Some of our biggest stories come from readers. Do you know about something important, such as wrongdoing or corruption, that we should cover? We want to hear it.
Use the methods below to tell us what you know, and send documentation, data, photographs or other records. A strong tip is specific and includes evidence.
Text us using Signal, a free secure messaging app.
Number: +1 (213) 880-4265
Signal encrypts messages so that only the sender and recipient can see them. Messages can be configured to disappear after a set amount of time. Records related to your conversations, including who you talk to, are not stored.
To communicate with us, install Signal on your device. Then add our number above to your contacts.
The app does store your phone number and a limited number of timestamps related to your activity. For greater security, you may want to avoid using a personal or work phone.
You can learn more about the app's security features on Signal's website.
Do not call or send regular text messages to this number outside of Signal. You won't receive a reply.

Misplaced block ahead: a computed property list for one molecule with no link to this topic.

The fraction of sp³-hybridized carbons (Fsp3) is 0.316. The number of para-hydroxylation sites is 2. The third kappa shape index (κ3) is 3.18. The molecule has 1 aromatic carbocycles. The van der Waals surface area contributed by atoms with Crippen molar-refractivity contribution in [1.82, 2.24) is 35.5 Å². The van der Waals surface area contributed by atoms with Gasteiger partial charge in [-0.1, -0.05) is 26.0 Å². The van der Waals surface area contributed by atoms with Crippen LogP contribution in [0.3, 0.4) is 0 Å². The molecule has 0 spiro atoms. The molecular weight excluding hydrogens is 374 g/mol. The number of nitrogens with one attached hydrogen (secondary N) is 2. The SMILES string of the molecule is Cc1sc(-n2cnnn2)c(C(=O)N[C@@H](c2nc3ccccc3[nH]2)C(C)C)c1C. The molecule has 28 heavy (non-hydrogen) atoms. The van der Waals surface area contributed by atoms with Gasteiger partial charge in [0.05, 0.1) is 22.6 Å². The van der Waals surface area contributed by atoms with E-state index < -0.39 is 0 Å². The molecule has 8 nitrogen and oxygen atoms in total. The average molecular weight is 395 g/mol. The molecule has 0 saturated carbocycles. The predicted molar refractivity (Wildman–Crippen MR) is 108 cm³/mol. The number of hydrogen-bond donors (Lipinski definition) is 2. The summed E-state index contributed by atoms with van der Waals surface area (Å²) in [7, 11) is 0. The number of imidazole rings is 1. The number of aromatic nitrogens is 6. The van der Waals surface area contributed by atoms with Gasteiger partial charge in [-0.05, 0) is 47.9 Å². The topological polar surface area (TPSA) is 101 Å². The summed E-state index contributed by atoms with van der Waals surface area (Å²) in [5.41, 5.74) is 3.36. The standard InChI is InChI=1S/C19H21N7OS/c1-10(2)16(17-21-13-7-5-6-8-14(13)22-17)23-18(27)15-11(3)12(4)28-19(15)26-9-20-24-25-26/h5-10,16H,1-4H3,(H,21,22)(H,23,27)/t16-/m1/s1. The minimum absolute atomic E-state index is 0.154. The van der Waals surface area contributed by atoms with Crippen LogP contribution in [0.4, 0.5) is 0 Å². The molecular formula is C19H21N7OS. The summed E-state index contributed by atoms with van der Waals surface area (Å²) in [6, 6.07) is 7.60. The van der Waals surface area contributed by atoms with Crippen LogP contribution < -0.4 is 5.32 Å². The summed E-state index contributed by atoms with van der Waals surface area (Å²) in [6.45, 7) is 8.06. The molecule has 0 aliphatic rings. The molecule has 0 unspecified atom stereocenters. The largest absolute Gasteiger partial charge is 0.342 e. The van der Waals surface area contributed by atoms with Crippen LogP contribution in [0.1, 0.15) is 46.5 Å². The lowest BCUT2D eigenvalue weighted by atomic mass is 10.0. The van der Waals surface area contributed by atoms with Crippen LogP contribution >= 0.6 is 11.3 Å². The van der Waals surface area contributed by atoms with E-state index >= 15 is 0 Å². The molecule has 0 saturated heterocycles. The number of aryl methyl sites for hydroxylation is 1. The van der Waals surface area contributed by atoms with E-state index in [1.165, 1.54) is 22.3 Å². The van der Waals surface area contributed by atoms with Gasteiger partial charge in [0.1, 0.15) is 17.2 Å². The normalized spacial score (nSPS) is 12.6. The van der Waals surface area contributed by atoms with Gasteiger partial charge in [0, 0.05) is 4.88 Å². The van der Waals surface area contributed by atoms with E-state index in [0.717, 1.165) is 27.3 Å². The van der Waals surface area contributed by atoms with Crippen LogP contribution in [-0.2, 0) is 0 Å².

Send us encrypted messages.
Address: [email protected]
PGP: E615 681C 78AB 1222 B7C7 D547 B0A8 C6D6 4322 97B2
If you want to send us confidential emails, you can use a tool called PGP. It encrypts the contents of an email, though email addresses, timestamps and subject lines are not concealed.
Don't know how to use PGP? Guides from the Electronic Frontier Foundation can show you how to download and set it up on Windows, Mac or Linux. If you want to encrypt messages in your browser, follow these guides to install Mailvelope on Chrome or Firefox.
Follow the instructions to generate your own set of PGP keys. Never share your private key with anyone.
Email your encrypted materials to us along with your public key so we can respond to you. Do not encrypt the public key.
For greater security, create a new email address to communicate with The Times.
Drop your message in a mailbox.
Los Angeles Times
c/o Investigations Editor Jack Leonard
2300 E. Imperial Highway
El Segundo, CA 90245
Mail without a return address can be a confidential way to communicate because authorities need a warrant to open it. You should consider mailing your package from a sidewalk mailbox distant from where you live or work.